Chapter Service Award

Dr. Martha Adams Sullivan was presented with the Chapter Service Award in thanks for the quality of leadership and strength of mind she has brought the city and the NASW Board of Directors in understanding and anticipating the complex issues communities face. “When Martha speaks, everyone listens,” said Dr. Schachter. “Her clearness of thinking, her way of framing issues, has guided NASW and will continue to do so for many years to come.” Dr. Sullivan is the Executive Director of Fordham-Tremont Community Mental Health Center, and has an extensive background that includes key positions in government, city agencies, and the voluntary sector. Yet, regardless of the richness of her accomplishments, Dr. Sullivan spoke of being, “immensely proud and blessed to be called to such a noble profession and being surrounded by people committed to serving others.” She implored NASW members to be involved, to be passionate about their work, and create committees and resources where they are needed.

Lifetime Achievement Award

The NASW-NYC Lifetime Achievement Award was presented to Patricia J. Volland, MSW, MBA, for her 40 year career in pursuit of excellence in the social work profession. Introduced as “one of the most effective and intelligent social workers in the United States,” Ms. Volland is the Senior Vice President for Strategy and Business Development at the New York Academy of Medicine. Ms. Volland is leading national education, policy, and research efforts to advance society’s ability to support and care for older adults; her model of care has been adopted by 75 graduate schools of social work in 35 states. Ms. Volland discussed the need for social workers to be leaders in their communities and to “look for opportunities to change how people can access social services.”

2010 Social Work Image Awards

Dr. Megan McLaughlin, First Vice President of the NASW-NYC Board of Directors, presented three Social Work Image Awards to social workers who exemplify outstanding practice, knowledge, and service. Amy Ellenbogen received the award for community organizing for her work at the Crown Heights Community Mediation Center/Center for Court Innovation. Ms. Ellenbogen has been the Project Director of the center since 2002 and has introduced a broad array of services and community-building programs to Crown Heights. Juan David Gastolomendo is the Program Director of Para Ayudar at the Latino Commission on AIDS—a program, which he designed and implemented. He received the award for his direct practice. Marlene Rodriguez received the award for social work administration for her clinical supervision at the Puerto Rican Family Institute. In addition to her work at PRFI, Ms. Rodriguez taught in her native Columbia and has been a member of a research team. (Please visit our website for additional information about the award winners.)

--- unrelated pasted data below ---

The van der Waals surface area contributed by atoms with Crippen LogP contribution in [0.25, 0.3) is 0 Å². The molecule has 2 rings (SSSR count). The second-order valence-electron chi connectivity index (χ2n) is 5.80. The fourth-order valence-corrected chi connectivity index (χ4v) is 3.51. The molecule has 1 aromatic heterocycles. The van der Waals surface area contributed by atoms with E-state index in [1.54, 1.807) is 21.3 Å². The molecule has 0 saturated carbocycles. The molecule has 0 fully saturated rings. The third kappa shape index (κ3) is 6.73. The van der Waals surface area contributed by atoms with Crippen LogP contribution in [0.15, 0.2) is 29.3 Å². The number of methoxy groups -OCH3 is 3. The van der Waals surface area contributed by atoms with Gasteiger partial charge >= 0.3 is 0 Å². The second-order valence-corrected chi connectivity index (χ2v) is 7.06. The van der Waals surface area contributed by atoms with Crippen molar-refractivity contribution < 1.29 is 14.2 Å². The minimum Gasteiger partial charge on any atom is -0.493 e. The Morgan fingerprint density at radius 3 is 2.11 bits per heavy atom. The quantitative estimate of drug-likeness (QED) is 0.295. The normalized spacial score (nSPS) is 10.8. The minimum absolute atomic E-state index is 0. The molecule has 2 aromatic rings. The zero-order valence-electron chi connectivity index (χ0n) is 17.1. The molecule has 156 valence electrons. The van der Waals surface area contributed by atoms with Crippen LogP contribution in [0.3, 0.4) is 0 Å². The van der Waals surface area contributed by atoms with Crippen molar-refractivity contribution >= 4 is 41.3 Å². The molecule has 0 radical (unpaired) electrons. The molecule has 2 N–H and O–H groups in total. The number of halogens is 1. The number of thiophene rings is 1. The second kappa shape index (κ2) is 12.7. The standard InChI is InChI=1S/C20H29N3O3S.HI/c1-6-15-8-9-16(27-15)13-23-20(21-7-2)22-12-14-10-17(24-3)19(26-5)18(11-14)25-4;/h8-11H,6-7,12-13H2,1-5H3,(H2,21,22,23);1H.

Student Award Recipients

NASW Student Awards were announced by NASW-NYC Board member Kalima DeSuze, which were awarded to eleven second year MSW students from the local schools in recognition of their leadership. (For a full list of names, please visit our website. The Georgia McMurray Award was presented to Sylvia Hooper from Touro College Graduate School of Social Work for her extraordinary work in children and family services. NASW-NYC PACE Scholarships were presented by Mary Harrington, NASW-NYC PACE co-chair, to Zeeshan Ott from Columbia University School of Social Work and Jason Siegel, New York University Silver School of Social Work.

As the evening unfolded, and award winners recognized, the attendees gathered for a reception and night of music. Many spoke of the hope and pride found within the profession, others connected through their shared values and best practices. The meeting brought about a rekindling of purpose, a reminder of the strength and joy—and history—found in being a part of the social work community.